Back around the corner—where it’s only slightly less unbearably hot—Ken teaches me how to make two items: the Sashimi Tacos and the Big Bite Burger. The first dish requires a delicate touch as I place raw tuna and mango salsa into four quick-to-crack shells. (Several shattered on my watch.) I drizzle two different sauces over the tacos, then top the whole thing off with sliced scallions. Ken tells me to take a bite, and they taste just as good as they look. Score!
Next is the burger, which isn’t quite so easy. Besides the multitude of ingredients (raw onions, pickles, lettuce, tomatoes, melted cheese, toasted bun, onion ring, and Donkey Sauce), the fact that the dish actually has to be, you know, cooked adds a whole new element. I pay close attention to Ken, take careful notes, and think I’m ready to give it a shot when—like a pierced and goateed Tasmanian devil—Guy bursts into the kitchen. Oh, crap.
“Well, let’s see you make a burger,” he says, and I instantly forget every step involved. Not only do I have trouble pressing on the patty correctly, but I also totally blank on the specific way to add each ingredient. “No, it’s Donkey Sauce first, then the pickles!” “That’s way too many onions!” “That’s not enough lettuce!” Now I’m really starting to sweat, due to my nerves as well as the extreme heat. Remembering that Ken put a metal bowl over the burgers and steamed them for a few seconds (it adds to the juiciness), I grab a pan full of water and toss it at the sizzling burger. “You’re not putting out a fire, man. Watch out!”
When the steam disappears and the burger is done, Guy is ready to grade me on my kitchen performance. “Not great,” he says. “Your ideas are right, but you’re slow. If you got another 24 hours under your belt working the burger station, that maybe would get you through the flattop. But then you’d have six other stations to master. You get a B-minus for the kitchen.”
I look around at the line cooks who work ungodly hours in this crazy, hot, intense place day and night and realize I’ll never look at my plate of food at a restaurant the same way again.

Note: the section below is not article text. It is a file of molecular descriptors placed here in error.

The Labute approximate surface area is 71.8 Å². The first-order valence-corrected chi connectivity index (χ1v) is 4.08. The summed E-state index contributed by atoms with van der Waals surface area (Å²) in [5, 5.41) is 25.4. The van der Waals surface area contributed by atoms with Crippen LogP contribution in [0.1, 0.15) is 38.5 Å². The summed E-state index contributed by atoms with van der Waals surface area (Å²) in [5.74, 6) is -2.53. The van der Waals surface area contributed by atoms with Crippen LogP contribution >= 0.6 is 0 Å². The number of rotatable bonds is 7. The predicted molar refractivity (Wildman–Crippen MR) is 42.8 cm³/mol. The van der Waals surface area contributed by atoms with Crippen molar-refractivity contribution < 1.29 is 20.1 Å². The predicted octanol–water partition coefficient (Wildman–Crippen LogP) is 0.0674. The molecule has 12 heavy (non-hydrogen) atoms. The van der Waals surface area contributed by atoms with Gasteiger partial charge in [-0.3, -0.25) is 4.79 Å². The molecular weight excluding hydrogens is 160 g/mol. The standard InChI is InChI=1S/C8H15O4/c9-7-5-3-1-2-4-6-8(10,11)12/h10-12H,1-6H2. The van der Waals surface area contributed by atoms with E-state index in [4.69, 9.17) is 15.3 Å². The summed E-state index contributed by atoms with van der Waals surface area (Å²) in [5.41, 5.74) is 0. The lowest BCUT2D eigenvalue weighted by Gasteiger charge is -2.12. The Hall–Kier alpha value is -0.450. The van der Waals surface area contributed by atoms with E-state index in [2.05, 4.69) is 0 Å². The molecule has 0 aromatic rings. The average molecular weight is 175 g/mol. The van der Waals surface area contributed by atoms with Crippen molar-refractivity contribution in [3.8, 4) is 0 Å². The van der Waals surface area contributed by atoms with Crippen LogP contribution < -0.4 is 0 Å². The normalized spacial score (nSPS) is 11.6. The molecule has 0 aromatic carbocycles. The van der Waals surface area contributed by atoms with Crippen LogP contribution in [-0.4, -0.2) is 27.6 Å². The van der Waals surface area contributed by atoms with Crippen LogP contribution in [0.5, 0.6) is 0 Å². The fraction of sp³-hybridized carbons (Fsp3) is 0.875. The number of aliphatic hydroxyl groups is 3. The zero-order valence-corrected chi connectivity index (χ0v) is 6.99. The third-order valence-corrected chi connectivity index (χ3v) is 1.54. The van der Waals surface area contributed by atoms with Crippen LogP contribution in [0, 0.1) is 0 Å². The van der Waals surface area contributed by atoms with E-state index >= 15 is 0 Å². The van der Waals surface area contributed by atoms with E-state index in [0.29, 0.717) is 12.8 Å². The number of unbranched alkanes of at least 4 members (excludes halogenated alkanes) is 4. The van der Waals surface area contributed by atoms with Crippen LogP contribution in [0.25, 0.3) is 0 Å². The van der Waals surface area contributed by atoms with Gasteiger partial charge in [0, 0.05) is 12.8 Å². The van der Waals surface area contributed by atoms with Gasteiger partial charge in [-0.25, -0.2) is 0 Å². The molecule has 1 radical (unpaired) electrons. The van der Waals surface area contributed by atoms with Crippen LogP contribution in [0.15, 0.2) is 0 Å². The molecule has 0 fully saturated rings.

Passing the Bar
The cocktails at Guy’s American are as important as the food. Potent, multicolored drinks like the Rockin’ Red Mojito and the Blackberry Brandy Alexander are just a couple of the forms of hooch that aim to make your experience at Guy’s a memorable—or perhaps forgettable—one. Lording over the bar, which is prominently placed in the center dining room, is the restaurant’s beverage director, a jovial bro named Carey Martin. A clear fan of all things drinkable, his job is to ensure the booze flows freely at all times. But right now his job is to teach someone who doesn’t know what goes into a gin and tonic how to pour like a pro.
“You gotta remember, the drinks are strong at Guy’s,” Carey tells me as he counts “one one-thousand, two one-thousand, three one-thousand” while pouring tequila into a cocktail shaker. That’s my first lesson: Each “one thousand” translates to about half an ounce of booze. This is vital information, since good cocktails are all about correct proportions. He’s showing me how to make a Caliente Margarita—a spicy combo of jalapeño-infused tequila, triple sec, cilantro, lime juice, jalapeños, and agave nectar—and I jump right into it. I’m muddling! I’m shaking! I’m moving like Tom Cruise in Cocktail!
Carey looks impressed, but he’s not convinced until he takes a sip. “This is the most important thing I want you to take away: Sample the finished drink.” He sticks in a straw—covering the top with his thumb—takes a slurp, and gives me an approving nod. Unfortunately, Carey isn’t the one grading me.